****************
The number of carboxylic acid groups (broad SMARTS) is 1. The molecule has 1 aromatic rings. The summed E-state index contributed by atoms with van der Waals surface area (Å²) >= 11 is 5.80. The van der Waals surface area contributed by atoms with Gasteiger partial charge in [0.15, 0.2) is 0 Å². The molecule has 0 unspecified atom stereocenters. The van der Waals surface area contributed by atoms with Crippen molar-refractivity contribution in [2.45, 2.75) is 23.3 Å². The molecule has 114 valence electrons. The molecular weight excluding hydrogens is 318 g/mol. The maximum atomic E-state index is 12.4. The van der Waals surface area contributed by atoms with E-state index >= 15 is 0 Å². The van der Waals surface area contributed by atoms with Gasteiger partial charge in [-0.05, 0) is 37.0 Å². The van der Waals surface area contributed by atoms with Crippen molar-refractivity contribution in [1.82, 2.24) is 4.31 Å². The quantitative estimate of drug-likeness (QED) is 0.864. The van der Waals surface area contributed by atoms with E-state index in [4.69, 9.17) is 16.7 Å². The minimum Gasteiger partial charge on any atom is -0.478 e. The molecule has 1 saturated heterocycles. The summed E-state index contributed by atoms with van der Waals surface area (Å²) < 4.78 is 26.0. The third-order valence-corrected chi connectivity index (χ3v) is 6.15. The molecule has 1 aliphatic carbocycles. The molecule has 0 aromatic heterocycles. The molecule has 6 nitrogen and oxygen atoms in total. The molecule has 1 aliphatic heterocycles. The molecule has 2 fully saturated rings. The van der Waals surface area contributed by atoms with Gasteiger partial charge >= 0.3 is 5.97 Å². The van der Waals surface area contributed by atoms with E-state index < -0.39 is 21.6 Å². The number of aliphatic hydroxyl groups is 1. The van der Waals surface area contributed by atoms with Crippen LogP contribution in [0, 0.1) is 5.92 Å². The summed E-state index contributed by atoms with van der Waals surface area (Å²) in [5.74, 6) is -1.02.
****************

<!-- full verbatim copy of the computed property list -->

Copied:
The number of carboxylic acid groups (broad SMARTS) is 1. The molecule has 1 aromatic rings. The summed E-state index contributed by atoms with van der Waals surface area (Å²) >= 11 is 5.80. The van der Waals surface area contributed by atoms with Gasteiger partial charge in [0.15, 0.2) is 0 Å². The molecule has 0 unspecified atom stereocenters. The van der Waals surface area contributed by atoms with Crippen molar-refractivity contribution in [2.45, 2.75) is 23.3 Å². The molecule has 114 valence electrons. The molecular weight excluding hydrogens is 318 g/mol. The maximum atomic E-state index is 12.4. The van der Waals surface area contributed by atoms with E-state index >= 15 is 0 Å². The van der Waals surface area contributed by atoms with Gasteiger partial charge in [-0.05, 0) is 37.0 Å². The van der Waals surface area contributed by atoms with Crippen molar-refractivity contribution in [1.82, 2.24) is 4.31 Å². The quantitative estimate of drug-likeness (QED) is 0.864. The van der Waals surface area contributed by atoms with E-state index in [4.69, 9.17) is 16.7 Å². The minimum Gasteiger partial charge on any atom is -0.478 e. The molecule has 1 saturated heterocycles. The summed E-state index contributed by atoms with van der Waals surface area (Å²) < 4.78 is 26.0. The third-order valence-corrected chi connectivity index (χ3v) is 6.15. The molecule has 1 aliphatic carbocycles. The molecule has 0 aromatic heterocycles. The molecule has 6 nitrogen and oxygen atoms in total. The molecule has 1 aliphatic heterocycles. The molecule has 2 fully saturated rings. The van der Waals surface area contributed by atoms with Gasteiger partial charge >= 0.3 is 5.97 Å². The van der Waals surface area contributed by atoms with E-state index < -0.39 is 21.6 Å². The number of aliphatic hydroxyl groups is 1. The van der Waals surface area contributed by atoms with Crippen LogP contribution in [0, 0.1) is 5.92 Å². The summed E-state index contributed by atoms with van der Waals surface area (Å²) in [5.74, 6) is -1.02.